Germany offers asylum seekers up to €1,200 each to voluntarily return to their home countries: The German government budgets more than €40 million to pay asylum seekers to voluntarily return to their home countries. Migrants who withdraw their asylum application and leave the country will be offered up to €1,200 each while those denied asylum will be offered €800 if they choose to leave the country. (The Independent – 03/02/2017)

More pathways for migrants to Europe can foil people smugglers – border clampdowns will not: The authors of this opinion article argue that closing the EU’s borders is counterproductive since it endangers migrants’ lives and strengthens smuggling networks rather than weakening them. The authors calls for more durable solutions to the current crisis including widening existing channels for entry by migrants and refugees. (The Conversation – 03/02/2017)

Hungary submits plans to EU to detain all asylum seekers: According to this article, Hungary is set to submit proposals to the EU to protect Europe’s borders by automatically detaining asylum seekers for the whole period of their asylum application. Hungary has in the past clashed with the EU over its migration policy, including its decision to erect a fence on its Serbian border and its refusal to accept EU-wide asylum quotas. (The Guardian – 07/02/2017)

Europe urged to offer migrants work to cut Mediterranean death: In a media interview, a senior IOM official calls for the EU to open up legal routes for African migrants to work on the continent to save lives on the Mediterranean crossing. “The main reason for irregularity of movement into Europe is the fact that legal channels to come to Europe are basically non-existent,” said Eugenio Ambrosi, IOM Director for Europe. (The Guardian – 08/02/2017)


Egypt rejects European proposals for 'illegal migrants' camps in Africa: According to this article, Egyptian government rejects a proposal by the EU of establishing camps for irregular migrants in Northern African countries where UN agencies and aid groups would process migrants to prevent them from attempting to cross the Mediterranean Sea to Europe. Instead, the Egyptian government urges the EU to increase investments in the southern Mediterranean region and African continent to curb irregular migration. (Ahram Online – 02/02/2017)

Egypt launches new counter migrant smuggling project: Egyptian government launches the project Preventing and Responding to Irregular Migration in Egypt (PRIME) with financial support from the UK and in cooperation with IOM. The project will support the implementation of Egypt’s National Strategy on Combating Illegal Migration 2016-2026 and the recent Illegal Migration and Anti-Smuggling Law. (IOM Press – 14/02/2017)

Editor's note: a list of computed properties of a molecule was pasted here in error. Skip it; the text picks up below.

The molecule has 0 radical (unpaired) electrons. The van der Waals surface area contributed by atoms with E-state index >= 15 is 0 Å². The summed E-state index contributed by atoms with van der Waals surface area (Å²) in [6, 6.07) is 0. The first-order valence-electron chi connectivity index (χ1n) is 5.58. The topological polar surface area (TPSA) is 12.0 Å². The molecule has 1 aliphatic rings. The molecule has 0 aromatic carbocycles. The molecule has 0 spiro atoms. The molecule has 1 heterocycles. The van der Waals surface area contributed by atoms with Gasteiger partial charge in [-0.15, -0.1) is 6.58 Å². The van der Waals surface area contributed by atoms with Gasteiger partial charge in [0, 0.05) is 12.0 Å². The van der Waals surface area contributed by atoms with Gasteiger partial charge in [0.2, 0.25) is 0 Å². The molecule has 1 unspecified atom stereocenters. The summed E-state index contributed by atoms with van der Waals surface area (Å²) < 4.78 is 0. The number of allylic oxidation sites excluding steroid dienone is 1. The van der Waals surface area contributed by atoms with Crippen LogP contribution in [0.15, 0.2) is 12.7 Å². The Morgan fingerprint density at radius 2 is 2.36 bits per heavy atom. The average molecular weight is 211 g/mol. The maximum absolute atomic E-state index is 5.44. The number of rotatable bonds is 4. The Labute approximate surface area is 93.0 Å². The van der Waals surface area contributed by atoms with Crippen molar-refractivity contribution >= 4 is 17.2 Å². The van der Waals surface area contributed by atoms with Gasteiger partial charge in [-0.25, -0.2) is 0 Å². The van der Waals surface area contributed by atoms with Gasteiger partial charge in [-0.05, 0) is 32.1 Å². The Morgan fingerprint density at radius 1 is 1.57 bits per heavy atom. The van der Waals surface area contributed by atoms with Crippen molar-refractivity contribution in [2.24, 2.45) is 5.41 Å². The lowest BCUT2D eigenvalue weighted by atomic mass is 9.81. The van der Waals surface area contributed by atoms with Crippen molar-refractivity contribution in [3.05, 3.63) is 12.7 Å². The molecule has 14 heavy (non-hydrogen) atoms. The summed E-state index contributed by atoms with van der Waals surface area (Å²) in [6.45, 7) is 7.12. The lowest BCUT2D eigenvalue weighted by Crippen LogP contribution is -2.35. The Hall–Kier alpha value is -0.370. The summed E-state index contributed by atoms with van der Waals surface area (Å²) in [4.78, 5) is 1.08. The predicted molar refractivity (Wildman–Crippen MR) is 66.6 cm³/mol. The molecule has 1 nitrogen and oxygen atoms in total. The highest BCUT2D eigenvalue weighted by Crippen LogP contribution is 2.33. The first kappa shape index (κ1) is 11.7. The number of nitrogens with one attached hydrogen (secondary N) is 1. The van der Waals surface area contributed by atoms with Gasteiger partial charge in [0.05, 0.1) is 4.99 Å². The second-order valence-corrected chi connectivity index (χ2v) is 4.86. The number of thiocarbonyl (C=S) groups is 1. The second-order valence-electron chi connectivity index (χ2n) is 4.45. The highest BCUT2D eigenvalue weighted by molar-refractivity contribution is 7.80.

EU prevention policy puts Eritreans at risk of imprisonment, torture and death: A new report published by Médecins Sans Frontières (MSF) indicates that the EU is doing all it can to prevent Eritreans from reaching its shores, despite mounting evidence of inhumane treatment faced by the migrants both within and outside Eritrea. (MSF – 27/02/2017)


Rights groups welcome court ruling to block Kenya refugee camp closure: Kenya’s High Court overturns government decision to close Dadaab refugee camp terming it as unconstitutional. “The government’s decision specifically targeting Somali refugees is an act of group persecution, illegal, discriminatory and therefore unconstitutional,” High Court Judge John Mativo said in a ruling. In addition, the court declared “null and void” government’s order to disband the Department of Refugee Affairs (DRA). Human rights organisations have welcomed the court ruling even as the government vow to appeal the ruling within 30 days. (The Guardian - 09/02/2017)


UN-proposed government signs MoU with Italy to curb migrants’ flow, smuggling and control borders: According to this article, Italy signs a Memorandum of Understanding (MoU) with the UN-backed Libyan government for three years, to step up cooperation between the two governments to address human trafficking, migrant smuggling and security along the southern borders. (Libya Observer – 05/02/2017)

Libya mayors say Europe's migration crisis should not be dumped on them: Mayors from Libya’s desert south to its northern shores express concern about the new agreement between Libya and Italy aimed at curbing irregular flows to Europe by establishing migrant holding centres in the country. "If the Europeans want to allow them to stay, they can have them in their own lands, which are larger, but not in Libya, because we have our own problems to take care of," said Hamed Al-Khyali, mayor of the southern city of Sabha. (Reuters – 10/02/2017)


Inside Somalia, drought displacement growing: UNHCR issues a statement calling for swift action and adequate funding to avoid famine in Somalia and a repeat of 2011, when some 250,000 people died, more than half of them aged under five years. The current drought situation in Somalia has displaced more than 135,000 people inside Somalia since November 2016. (UNHCR – 21/02/2017)